Climate.gov tweet chat: Talk with a sea level rise expert about past and future risk of high-tide flooding on U.S. coasts

November 14, 2019

Sea levels have been rising over the last century and are expected to continue to rise at an even faster rate over the next century due to climate change. Why does this matter? In the United States, almost 40 percent of population lives in densely populated coastal areas susceptible to flooding, erosion, and other hazards related to storms. We have built large amounts of infrastructure along coastlines that are necessary for local jobs and regional economies. And it is this infrastructure—roads, bridges, subways, power plants, sewage treatment plants—that are at risk from sea level rise.


Nuisance flooding in Annapolis, Maryland, in 2012. Nuisance flooding has increased rapidly along the U.S. Mid-Atlantic Coast. Photo by Amy McGovern.

The risks aren’t just from rare extreme events. As the sea rises, daily high tides move farther inland. In many cities across the country, the frequency of flooding during high tides has already increased by 300-900% compared to the early and mid-twentieth century. High-tide flooding isn’t necessarily dangerous, but it can be inconvenient and expensive. Further increases in high-tide flooding over the next century are likely to compromise infrastructure and strain city budgets.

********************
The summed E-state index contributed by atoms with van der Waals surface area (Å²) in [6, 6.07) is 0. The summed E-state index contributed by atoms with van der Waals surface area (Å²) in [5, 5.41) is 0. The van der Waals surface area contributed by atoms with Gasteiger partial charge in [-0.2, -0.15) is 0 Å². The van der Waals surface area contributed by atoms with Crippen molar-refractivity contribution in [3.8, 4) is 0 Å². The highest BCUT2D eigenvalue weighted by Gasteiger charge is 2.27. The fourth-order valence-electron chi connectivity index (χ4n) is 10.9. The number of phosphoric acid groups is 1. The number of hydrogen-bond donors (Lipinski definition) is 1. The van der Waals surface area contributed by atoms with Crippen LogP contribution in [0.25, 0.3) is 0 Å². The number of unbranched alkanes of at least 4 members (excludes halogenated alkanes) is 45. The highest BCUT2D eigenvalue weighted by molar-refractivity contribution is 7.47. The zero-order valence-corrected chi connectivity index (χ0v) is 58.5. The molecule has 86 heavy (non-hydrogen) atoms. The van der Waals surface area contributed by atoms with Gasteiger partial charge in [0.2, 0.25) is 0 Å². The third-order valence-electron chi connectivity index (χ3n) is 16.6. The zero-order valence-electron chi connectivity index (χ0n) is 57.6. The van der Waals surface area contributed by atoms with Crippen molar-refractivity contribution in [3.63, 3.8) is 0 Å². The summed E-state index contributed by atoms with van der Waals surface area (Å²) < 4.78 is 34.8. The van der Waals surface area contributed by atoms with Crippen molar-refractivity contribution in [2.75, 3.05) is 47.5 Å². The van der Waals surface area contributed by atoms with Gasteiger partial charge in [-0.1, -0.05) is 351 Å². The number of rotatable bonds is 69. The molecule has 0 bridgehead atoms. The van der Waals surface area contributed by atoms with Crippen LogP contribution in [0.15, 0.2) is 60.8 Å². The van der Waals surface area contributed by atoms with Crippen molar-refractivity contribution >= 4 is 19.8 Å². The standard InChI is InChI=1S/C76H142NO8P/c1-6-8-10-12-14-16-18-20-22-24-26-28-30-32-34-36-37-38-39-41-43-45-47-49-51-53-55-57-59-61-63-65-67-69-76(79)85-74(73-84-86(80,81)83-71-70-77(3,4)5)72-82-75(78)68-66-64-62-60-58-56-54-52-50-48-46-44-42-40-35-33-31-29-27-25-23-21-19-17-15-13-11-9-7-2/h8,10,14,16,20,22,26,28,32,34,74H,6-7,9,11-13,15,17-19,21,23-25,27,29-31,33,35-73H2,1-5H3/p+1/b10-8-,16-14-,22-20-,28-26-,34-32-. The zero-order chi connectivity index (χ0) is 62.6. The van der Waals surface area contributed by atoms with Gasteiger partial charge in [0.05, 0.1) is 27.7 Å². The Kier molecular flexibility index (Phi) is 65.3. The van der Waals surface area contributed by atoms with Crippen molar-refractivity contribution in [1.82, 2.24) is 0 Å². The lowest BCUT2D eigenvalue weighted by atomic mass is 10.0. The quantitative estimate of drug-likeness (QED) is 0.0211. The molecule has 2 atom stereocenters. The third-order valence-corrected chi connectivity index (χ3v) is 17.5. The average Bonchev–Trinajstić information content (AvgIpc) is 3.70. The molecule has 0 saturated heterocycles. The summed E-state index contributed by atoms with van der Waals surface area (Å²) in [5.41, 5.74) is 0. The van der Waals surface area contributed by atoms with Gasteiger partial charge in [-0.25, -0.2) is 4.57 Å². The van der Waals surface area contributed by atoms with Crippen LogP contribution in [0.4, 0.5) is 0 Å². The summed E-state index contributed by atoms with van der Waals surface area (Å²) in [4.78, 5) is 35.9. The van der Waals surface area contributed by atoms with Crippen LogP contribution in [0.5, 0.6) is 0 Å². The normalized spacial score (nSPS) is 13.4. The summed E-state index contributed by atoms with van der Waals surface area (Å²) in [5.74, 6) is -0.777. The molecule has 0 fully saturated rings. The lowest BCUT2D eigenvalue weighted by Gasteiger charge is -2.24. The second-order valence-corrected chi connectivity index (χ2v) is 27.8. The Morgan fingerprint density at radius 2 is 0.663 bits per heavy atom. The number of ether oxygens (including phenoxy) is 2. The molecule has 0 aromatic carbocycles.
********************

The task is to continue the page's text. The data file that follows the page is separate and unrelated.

On Tuesday, November 19, from 1:00 to 2:00 p.m. Eastern, join NOAA oceanographer William Sweet in a high-tide flooding and sea level rise tweet chat to learn just how much of our coastlines are at risk for flooding and what we can do about it.

Dr. William Sweet is a NOAA Oceanographer researching and developing products about how sea level rise affects coastal flood risk and how people perceive that risk.  He helped the U.S. Department of Defense assess coastal flood risk across their global installations, developed the latest sea level rise scenarios for the U.S. and was a lead author for Volumes 1 and 2 of the 4th U.S. National Climate Assessment.  He enjoys sailing the Chesapeake Bay and teaching his kids about the signs of sea level rise from his home in Annapolis.    

Join us for a Sea Level Rise Tweet Chat

  • What: Tweet Chat – tweet your questions @NOAAClimate and use the hashtag #ClimateQA
  • When: November 19, 1:00 — 2:00 p.m. EST
  • Where: https://twitter.com/NOAAClimate

Can’t make the chat? Return to this page in coming weeks; we will update this page with a selection of questions and answers from the discussion.